Our Russian neighbors may have the concept of dash cams right. Almost everyone Russian citizen has one and it has done wonders to prevent fraud while out on the roads. Perhaps it is time that we follow suit. In the US and other countries, people are taking to the road to take advantage of others. At best, there are some that may just flee from a scene or try and pin fault for an accident on the innocent. Dash cams go a long way to prevent that from happening.

using cell phone as dash cam

Is it hard to set up a dash cam though? Would we be able to use an old smart phone that we have collecting dust in a drawer? What would be the barrier to entry to adding this tech to your vehicles? Wouldn’t it just be easier to buy a dedicated dash cam? The answers are not as difficult as it used to be years ago. Many of us have a working solution collecting dust in our closets.

Set Up Your Own Dash Cam

The first and easiest option would be to purchase a dash cam and have one mounted. There are several sites that offer tips on the best cameras and installation. A site that I found that was fair and informative was Dash Cam Talk. There a community of enthusiasts not only rate the hardware, but discuss ways to most effectively use this technology.

The Dash Cam Talk site highlights many dash cams that are available for sale, many under $200. In fact some of the better models are under a hundred dollars, have a seamless setup, and work flawlessly. Plus these devices all fit state criteria for size and have cameras that were made for this manner of video recording.

One must be careful, for these videos to be admissible in court, there are certain guidelines that must be met. Alerting others that they are recorded, for example, is a very good idea how someone could end up with bigger legal issues than they anticipated just by mounting a dash cam. Some states have rules against these dash cams having a display facing the driver as well. It is high recommended that anyone interested in installing a dash cam via an old smart phone check their local laws first.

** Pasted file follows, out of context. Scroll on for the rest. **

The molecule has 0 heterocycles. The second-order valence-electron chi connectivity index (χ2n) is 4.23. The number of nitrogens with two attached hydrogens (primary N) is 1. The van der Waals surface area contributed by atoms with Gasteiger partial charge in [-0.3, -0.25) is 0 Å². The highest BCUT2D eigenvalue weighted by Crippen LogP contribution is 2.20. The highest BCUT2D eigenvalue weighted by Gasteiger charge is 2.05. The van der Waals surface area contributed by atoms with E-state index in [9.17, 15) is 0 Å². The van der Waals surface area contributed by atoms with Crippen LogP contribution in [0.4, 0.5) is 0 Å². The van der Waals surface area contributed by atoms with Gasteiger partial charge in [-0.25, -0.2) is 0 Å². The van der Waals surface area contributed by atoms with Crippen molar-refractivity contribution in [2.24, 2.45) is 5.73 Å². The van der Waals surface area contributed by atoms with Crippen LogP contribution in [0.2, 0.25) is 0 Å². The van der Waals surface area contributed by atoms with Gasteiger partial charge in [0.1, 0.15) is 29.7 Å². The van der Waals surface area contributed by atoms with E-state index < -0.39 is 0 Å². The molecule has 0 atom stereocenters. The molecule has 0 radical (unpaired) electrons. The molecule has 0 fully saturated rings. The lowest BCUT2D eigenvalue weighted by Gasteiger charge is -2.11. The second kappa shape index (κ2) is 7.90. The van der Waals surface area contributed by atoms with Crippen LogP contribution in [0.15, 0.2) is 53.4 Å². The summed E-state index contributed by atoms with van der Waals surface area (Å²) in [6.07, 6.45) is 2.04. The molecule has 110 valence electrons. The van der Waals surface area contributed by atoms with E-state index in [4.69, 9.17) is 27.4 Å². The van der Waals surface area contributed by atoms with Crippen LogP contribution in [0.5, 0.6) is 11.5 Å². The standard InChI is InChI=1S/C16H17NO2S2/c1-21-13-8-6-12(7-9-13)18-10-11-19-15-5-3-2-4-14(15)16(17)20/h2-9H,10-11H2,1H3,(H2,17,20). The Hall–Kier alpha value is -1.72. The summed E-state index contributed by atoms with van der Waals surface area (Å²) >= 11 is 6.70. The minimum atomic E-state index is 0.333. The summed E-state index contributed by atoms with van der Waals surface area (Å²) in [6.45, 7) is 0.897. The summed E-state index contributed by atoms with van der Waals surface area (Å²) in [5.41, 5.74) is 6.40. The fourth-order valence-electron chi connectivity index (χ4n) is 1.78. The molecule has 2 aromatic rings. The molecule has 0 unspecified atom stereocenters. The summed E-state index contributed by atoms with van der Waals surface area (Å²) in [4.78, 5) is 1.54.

The other main consideration is size. It is recommended that the recorder not take up a couple of square inches as to not impede on the driver’s field of vision. So for those debating using that old Nexus 7 for a dash cam, it is recommended that we grab for that early HTC or Nokia smartphone instead.

using cell phone as dash cam

Using An Old Smartphone

Speaking of using those old smartphones, is it easy or practical for someone to pull out an old device and use it as a dash cam? The answer is a clear yes and conventional wisdom even encourages we take these devices and turn them into helpful unitaskers.

The key is going to be if that phone has a modern enough version of operating system running, if it has sufficient storage space. Then all that remains is finding the best application to work for this function. Come to find out all major phone manufacturers and OEM’s have applications available for dash cam usage: iOS, Android, Windows Phone, Blackberry, and even Symbian.

An old iPhone 4/4S will have no shortage of applications to use for an easy to mount, small dash cam. Many of those applications have a free basic version with a paid full version. Each application has its own sets of pros and cons. Consensus seems that Carcorder, OsmAnd DVR, along with CarCamApp provide quality footage. Apple has a huge marketplace for these apps. I would recommend again some due diligence and research to make the best decisions.

Android has a few offerings too and with the larger variety of phones that have become too old to be useful, their marketplace is thriving as well. The top Android offerings seem to come from Daily Road Voyager, Autoguard,  and AutoBoy Blackbox just to name a few. The discussion among enthusiasts is that there are issues with frame rates, recording at full 1080p resolution, and lack of OS updates on these older phones. Any true Android user knows some trial and error is in order to find the best fit for their phone and their vehicles.

In the Blackberry space, an application called DashCam seems to be popular, on Windows Phone Dash Cam and Action Cam received a few nods. I even found a post about a user with an old Nokia N8 using an application called SymDVR. Some people want to keep that dream alive and I could not find a better way to realize the potential of that once formerly great videoing phone.

There are still other factors to consider. Providing a power source and finding a proper windshield mount still have to be factored. Ideally these applications will run as a GPS/map on the driver’s side, and a steady, high quality camera on the other. In this day and age of litigation and liability, I would highly recommend everyone consider their options and think about adding a little extra burden to their driving experience. The savings could end up making the effort well worth it.

Source: Dash Cam Talk

About the author

Mike Lewis

Born in Norfolk, Virginia. Grew up on the Rappahannock River in Warsaw, Virginia. I've also lived in Lynchburg, VA, Indianapolis, Chicago, LA, Dallas, and Orlando. Now living in Richmond, VA.

Avid geek and enthusiast, metalhead, writer.